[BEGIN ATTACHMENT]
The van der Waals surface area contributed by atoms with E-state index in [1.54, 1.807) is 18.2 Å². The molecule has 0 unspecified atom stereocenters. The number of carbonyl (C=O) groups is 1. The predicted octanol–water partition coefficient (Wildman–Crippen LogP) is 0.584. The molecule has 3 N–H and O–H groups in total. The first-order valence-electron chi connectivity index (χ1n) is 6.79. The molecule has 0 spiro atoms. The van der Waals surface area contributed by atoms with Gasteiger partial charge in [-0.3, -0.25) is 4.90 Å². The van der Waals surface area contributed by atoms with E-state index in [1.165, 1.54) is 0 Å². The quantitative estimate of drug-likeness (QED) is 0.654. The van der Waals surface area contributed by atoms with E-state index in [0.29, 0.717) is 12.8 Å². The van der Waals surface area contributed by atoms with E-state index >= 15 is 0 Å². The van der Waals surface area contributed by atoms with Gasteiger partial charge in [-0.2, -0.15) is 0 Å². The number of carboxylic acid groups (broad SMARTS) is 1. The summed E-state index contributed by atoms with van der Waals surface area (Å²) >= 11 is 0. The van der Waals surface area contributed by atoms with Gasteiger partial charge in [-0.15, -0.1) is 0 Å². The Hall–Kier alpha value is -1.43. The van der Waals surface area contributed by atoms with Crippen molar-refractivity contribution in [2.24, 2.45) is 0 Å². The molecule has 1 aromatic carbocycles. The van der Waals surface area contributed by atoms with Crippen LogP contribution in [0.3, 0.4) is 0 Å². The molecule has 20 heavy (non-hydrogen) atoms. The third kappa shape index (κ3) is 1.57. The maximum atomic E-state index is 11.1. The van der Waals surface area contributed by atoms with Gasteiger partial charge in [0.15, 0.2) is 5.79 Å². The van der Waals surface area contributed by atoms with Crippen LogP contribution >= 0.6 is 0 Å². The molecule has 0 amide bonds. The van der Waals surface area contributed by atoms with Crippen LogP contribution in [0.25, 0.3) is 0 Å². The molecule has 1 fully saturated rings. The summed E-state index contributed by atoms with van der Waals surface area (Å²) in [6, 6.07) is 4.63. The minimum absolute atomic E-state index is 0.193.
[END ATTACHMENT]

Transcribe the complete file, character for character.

The van der Waals surface area contributed by atoms with E-state index in [1.54, 1.807) is 18.2 Å². The molecule has 0 unspecified atom stereocenters. The number of carbonyl (C=O) groups is 1. The predicted octanol–water partition coefficient (Wildman–Crippen LogP) is 0.584. The molecule has 3 N–H and O–H groups in total. The first-order valence-electron chi connectivity index (χ1n) is 6.79. The molecule has 0 spiro atoms. The van der Waals surface area contributed by atoms with Gasteiger partial charge in [-0.3, -0.25) is 4.90 Å². The van der Waals surface area contributed by atoms with E-state index in [1.165, 1.54) is 0 Å². The quantitative estimate of drug-likeness (QED) is 0.654. The van der Waals surface area contributed by atoms with E-state index in [0.29, 0.717) is 12.8 Å². The van der Waals surface area contributed by atoms with E-state index >= 15 is 0 Å². The van der Waals surface area contributed by atoms with Gasteiger partial charge in [-0.2, -0.15) is 0 Å². The number of carboxylic acid groups (broad SMARTS) is 1. The summed E-state index contributed by atoms with van der Waals surface area (Å²) >= 11 is 0. The van der Waals surface area contributed by atoms with Gasteiger partial charge in [-0.15, -0.1) is 0 Å². The Hall–Kier alpha value is -1.43. The van der Waals surface area contributed by atoms with Crippen molar-refractivity contribution in [2.24, 2.45) is 0 Å². The molecule has 1 aromatic carbocycles. The van der Waals surface area contributed by atoms with Crippen LogP contribution in [0.3, 0.4) is 0 Å². The molecule has 20 heavy (non-hydrogen) atoms. The third kappa shape index (κ3) is 1.57. The maximum atomic E-state index is 11.1. The van der Waals surface area contributed by atoms with Gasteiger partial charge in [0.15, 0.2) is 5.79 Å². The van der Waals surface area contributed by atoms with Crippen LogP contribution >= 0.6 is 0 Å². The molecule has 0 amide bonds. The van der Waals surface area contributed by atoms with Crippen LogP contribution in [0.25, 0.3) is 0 Å². The molecule has 1 fully saturated rings. The summed E-state index contributed by atoms with van der Waals surface area (Å²) in [6, 6.07) is 4.63. The minimum absolute atomic E-state index is 0.193.